Dose- and time-dependent formation of biliary benzo[a]pyrene metabolites in the marine flatfish dab (Limanda limanda).
ABSTRACT Polycyclic aromatic hydrocarbons (PAHs) are abundant pollutants, and many PAHs are carcinogenic, but only after metabolic activation. Benzo[a]pyrene (BaP) is among the most carcinogenic PAHs. The dose and time response of two enzymes involved in BaP metabolism and the amounts of BaP metabolites excreted into the bile were evaluated in an experiment with dab (Limanda limanda). Ninety dab were exposed orally to one of five doses of BaP (0, 0.08, 0.4, 2, or 10 mg/kg) and sampled at 3, 6, or 12 d after exposure. None of the doses studied caused significant induction of either microsomal ethoxyresorufin-O-deethylase (EROD). which reflects cytochrome P450 1A (CYP1A) activity, or cytosolic glutathione-S-transferase activity (GST). Concentrations of biliary BaP metabolites significantly increased with dose and significantly decreased with time after exposure. It is concluded that biliary BaP metabolites provide a much more sensitive method than EROD (CYP1A) or GST activity to monitor recent exposure to PAHs in dab.
- [show abstract] [hide abstract]
ABSTRACT: An h.p.l.c.-fluorescence technique was used to estimate relative concentrations of metabolites of xenobiotics in bile of 103 English sole (Parophrys vetulus) from both polluted and minimally polluted (reference) sites in Puget Sound, WA. Fish from polluted sites had concentrations of xenobiotics in bile with naphthalene-, phenanthrene- and benzo[a]pyrene-like fluorescence that averaged 9, 14 and 19 times, respectively, those of fish from reference sites. Within a polluted site, fish with liver lesions had significantly higher bile concentrations of xenobiotics with benzo[a]pyrene-like fluorescence than did fish without liver lesions. Individual metabolites of fluorene, phenanthrene, anthracene, biphenyl and dimethylnaphthalene were determined by g.l.c.-mass spectrometry in extracts of hydrolysed bile of three English sole from polluted waterways; concentrations ranged from 90 to 19000 ng/g, wet wt. Other xenobiotics were tentatively identified, but not quantified.Xenobiotica 09/1984; 14(8):633-46. · 1.98 Impact Factor
- Journal of Biological Chemistry 12/1974; 249(22):7130-9. · 4.65 Impact Factor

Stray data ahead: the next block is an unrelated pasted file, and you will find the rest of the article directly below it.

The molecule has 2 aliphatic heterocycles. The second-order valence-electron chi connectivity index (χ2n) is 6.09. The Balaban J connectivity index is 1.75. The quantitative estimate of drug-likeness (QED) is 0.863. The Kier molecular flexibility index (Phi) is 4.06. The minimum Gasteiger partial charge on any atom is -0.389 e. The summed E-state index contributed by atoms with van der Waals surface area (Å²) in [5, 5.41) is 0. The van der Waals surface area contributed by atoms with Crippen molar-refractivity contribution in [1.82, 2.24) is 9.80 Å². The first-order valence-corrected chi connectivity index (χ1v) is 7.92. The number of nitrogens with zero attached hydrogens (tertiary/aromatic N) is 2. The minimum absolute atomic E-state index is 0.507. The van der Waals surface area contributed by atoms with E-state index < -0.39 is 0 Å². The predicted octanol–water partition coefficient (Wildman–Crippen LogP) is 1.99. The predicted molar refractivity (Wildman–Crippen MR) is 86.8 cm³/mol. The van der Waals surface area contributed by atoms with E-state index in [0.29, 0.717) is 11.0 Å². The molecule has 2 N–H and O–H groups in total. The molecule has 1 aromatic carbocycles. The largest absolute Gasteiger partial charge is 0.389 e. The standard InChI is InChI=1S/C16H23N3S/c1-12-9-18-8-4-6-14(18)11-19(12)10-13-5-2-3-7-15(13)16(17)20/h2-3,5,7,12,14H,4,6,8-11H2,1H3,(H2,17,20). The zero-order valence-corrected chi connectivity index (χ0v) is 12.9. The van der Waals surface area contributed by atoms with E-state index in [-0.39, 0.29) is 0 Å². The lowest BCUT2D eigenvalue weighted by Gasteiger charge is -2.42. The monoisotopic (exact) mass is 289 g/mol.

- [show abstract] [hide abstract]
ABSTRACT: Female plaice (Pleuronectes platessa) were orally dosed with a gelatin capsule containing a solution of the technical PCB mixture Clophen A40 in sunflower oil. They were compared to plaice injected with a gelatin capsule containing only the sunflower oil at 10 and 16 days after injection. Even at 16 days after injection, the increase in concentrations of individual CB congeners in muscle was proportional to their contribution in Clophen A40. Biochemical effects are related to increases in concentrations of well-separable CB congeners in muscle, which increased by factors between 1.6 and 64 compared to the reference group of fish. Of both sampling points, total cytochrome P-450 levels were higher than the control groups, but surprisingly ethoxyresorufin-O-deethylase (EROD) activities did not differ between the groups. Enzyme-linked immunosorbent assay (ELISA) showed increased concentrations of the inducible cytochrome P-450IA1 in PCB-treated fish. The apparent lack of EROD induction may be due to competitive substrate inhibition by certain CB congeners present in the sample. The activity of glutathione-S-transferase (GST) (with CDNB as model substrate) was significantly elevated by PCB-treatment at day 16, but not at day 10. A longer time interval between injection with PCBs and induction of GST compared to P-450 monooxygenase activities has been reported earlier and may indicate that in fish both groups of enzymes are regulated individually and not as an [Arylhydrocarbon] gene battery as appears to be the case in mammals. Haemoglobin concentrations and MCHC were decreased in fish treated with Clophen A40. Haematocrit values did not differ between groups of fish.Science of The Total Environment 05/1992; 114:113-33. · 3.26 Impact Factor